Do Grandparents Have Visitation Rights in North Carolina?
North Carolina is one state that affords to grandparent rights to have visitation with their grandchildren, though in limited and specific instances.
This article is not intended to cover every situation, but it is intended to provide just a general overview of when grandparents can seek visitation with their grandchildren, even with both parents are fit and proper to be raising the children. Next week, we’ll talk about instances where grandparents might be able to get custody of their grandchildren when the parents are not fit parents. As a little background, the grandparents’ right to have court-ordered visitation with their grandchildren is limited, as it does interfere with the parents’ constitutionally protected rights to determine who their children associate with.
Grandparents can seek to have court-ordered visitation with specific grandchildren when:
The children’s family is not intact
Generally, an non-intact family is when the parents are not together. If one parent is deceased, and the children reside with the remaining parent, this is considered an intact family.
The grandparents have a substantial relationship with the grandchildren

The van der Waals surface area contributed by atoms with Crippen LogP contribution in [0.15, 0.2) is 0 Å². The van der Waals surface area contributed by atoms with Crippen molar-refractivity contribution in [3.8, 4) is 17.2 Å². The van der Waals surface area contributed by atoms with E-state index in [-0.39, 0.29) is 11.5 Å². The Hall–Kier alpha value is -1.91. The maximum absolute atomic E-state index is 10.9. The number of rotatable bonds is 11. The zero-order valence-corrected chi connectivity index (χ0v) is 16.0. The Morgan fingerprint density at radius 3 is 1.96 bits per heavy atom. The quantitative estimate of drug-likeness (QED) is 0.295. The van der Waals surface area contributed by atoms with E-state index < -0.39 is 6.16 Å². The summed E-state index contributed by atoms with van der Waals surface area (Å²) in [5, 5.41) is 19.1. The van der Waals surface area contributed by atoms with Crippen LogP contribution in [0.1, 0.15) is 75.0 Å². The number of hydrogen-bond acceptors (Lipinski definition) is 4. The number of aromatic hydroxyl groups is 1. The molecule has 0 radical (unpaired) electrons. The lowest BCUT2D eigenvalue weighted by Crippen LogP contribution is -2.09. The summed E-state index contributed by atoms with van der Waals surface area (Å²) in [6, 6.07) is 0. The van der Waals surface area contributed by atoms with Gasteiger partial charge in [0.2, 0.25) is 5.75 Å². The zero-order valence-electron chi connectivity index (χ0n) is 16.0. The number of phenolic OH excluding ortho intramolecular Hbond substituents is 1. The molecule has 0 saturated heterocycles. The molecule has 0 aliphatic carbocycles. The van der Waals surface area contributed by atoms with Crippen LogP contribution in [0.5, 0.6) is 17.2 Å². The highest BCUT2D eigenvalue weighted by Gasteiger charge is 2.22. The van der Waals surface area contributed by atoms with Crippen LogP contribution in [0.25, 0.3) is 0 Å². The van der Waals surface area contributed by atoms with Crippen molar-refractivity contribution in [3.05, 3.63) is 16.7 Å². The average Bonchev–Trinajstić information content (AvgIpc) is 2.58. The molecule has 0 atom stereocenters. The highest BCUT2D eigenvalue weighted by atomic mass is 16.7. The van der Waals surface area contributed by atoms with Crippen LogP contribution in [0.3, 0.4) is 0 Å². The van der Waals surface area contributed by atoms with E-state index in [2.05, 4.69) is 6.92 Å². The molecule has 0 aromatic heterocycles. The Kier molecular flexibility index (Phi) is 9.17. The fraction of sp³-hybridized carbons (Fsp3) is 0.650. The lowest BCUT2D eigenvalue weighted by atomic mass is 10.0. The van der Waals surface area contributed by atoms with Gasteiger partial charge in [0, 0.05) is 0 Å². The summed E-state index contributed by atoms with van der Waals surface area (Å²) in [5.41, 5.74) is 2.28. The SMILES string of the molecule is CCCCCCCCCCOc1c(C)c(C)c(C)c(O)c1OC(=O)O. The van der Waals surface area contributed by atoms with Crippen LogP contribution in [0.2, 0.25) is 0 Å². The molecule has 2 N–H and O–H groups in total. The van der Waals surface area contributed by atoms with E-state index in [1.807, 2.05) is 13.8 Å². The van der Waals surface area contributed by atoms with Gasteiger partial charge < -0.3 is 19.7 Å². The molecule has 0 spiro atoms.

This typically means that the children have spent substantial time with the grandparents, spent the night with the grandparents, participating in social outings, gone on vacation together, etc.
When there is an ongoing custody dispute in the courts between the children’s parents
This means that the parents must have a pending child custody action in court, and a final child custody order has not yet been entered by the court. If the parents do not having a child custody matter pending in the courts or if a final child custody order has already been entered, then the grandparents cannot ask for grandparent visitation with their grandchildren.
If you are looking to protect your right to visitation with your grandchildren, remember to take steps early. If you not sure what you should do or how the law applies in your case, please call the child custody attorneys at Schmitz Law, PC. 336-714-2380 or complete our online contact form.
This article is not intended to give, and should not be relied upon for, legal advice in any particular circumstance or fact situation. No action should be taken in reliance upon the information contained in this article without obtaining the advice of an attorney.